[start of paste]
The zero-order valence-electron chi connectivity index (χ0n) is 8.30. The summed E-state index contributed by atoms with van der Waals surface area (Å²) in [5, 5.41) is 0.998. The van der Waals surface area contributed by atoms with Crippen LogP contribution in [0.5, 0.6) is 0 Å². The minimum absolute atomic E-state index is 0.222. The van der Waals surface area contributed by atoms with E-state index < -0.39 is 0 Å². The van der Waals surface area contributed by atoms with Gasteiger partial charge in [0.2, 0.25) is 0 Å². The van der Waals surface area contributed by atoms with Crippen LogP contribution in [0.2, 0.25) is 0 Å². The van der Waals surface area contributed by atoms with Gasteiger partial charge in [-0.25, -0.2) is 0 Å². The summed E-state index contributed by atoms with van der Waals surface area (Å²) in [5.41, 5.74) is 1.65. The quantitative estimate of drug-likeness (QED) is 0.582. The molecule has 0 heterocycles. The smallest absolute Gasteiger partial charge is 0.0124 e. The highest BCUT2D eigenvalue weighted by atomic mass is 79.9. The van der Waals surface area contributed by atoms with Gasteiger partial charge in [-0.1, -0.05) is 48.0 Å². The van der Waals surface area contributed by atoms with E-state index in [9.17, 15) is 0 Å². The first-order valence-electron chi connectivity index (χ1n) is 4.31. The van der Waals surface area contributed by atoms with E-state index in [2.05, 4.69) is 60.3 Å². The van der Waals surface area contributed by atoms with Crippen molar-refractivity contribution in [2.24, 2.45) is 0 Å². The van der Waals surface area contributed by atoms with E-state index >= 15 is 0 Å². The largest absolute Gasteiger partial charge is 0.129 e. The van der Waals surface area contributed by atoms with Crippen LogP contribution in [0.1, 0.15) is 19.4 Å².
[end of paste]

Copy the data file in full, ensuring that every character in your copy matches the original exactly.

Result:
The zero-order valence-electron chi connectivity index (χ0n) is 8.30. The summed E-state index contributed by atoms with van der Waals surface area (Å²) in [5, 5.41) is 0.998. The van der Waals surface area contributed by atoms with Crippen LogP contribution in [0.5, 0.6) is 0 Å². The minimum absolute atomic E-state index is 0.222. The van der Waals surface area contributed by atoms with E-state index < -0.39 is 0 Å². The van der Waals surface area contributed by atoms with Gasteiger partial charge in [0.2, 0.25) is 0 Å². The van der Waals surface area contributed by atoms with Crippen LogP contribution in [0.2, 0.25) is 0 Å². The van der Waals surface area contributed by atoms with Gasteiger partial charge in [-0.25, -0.2) is 0 Å². The summed E-state index contributed by atoms with van der Waals surface area (Å²) in [5.41, 5.74) is 1.65. The quantitative estimate of drug-likeness (QED) is 0.582. The molecule has 0 heterocycles. The smallest absolute Gasteiger partial charge is 0.0124 e. The highest BCUT2D eigenvalue weighted by atomic mass is 79.9. The van der Waals surface area contributed by atoms with Gasteiger partial charge in [-0.1, -0.05) is 48.0 Å². The van der Waals surface area contributed by atoms with E-state index in [9.17, 15) is 0 Å². The first-order valence-electron chi connectivity index (χ1n) is 4.31. The van der Waals surface area contributed by atoms with E-state index in [2.05, 4.69) is 60.3 Å². The van der Waals surface area contributed by atoms with Crippen molar-refractivity contribution in [2.24, 2.45) is 0 Å². The van der Waals surface area contributed by atoms with E-state index >= 15 is 0 Å². The largest absolute Gasteiger partial charge is 0.129 e. The van der Waals surface area contributed by atoms with Crippen LogP contribution in [0.1, 0.15) is 19.4 Å².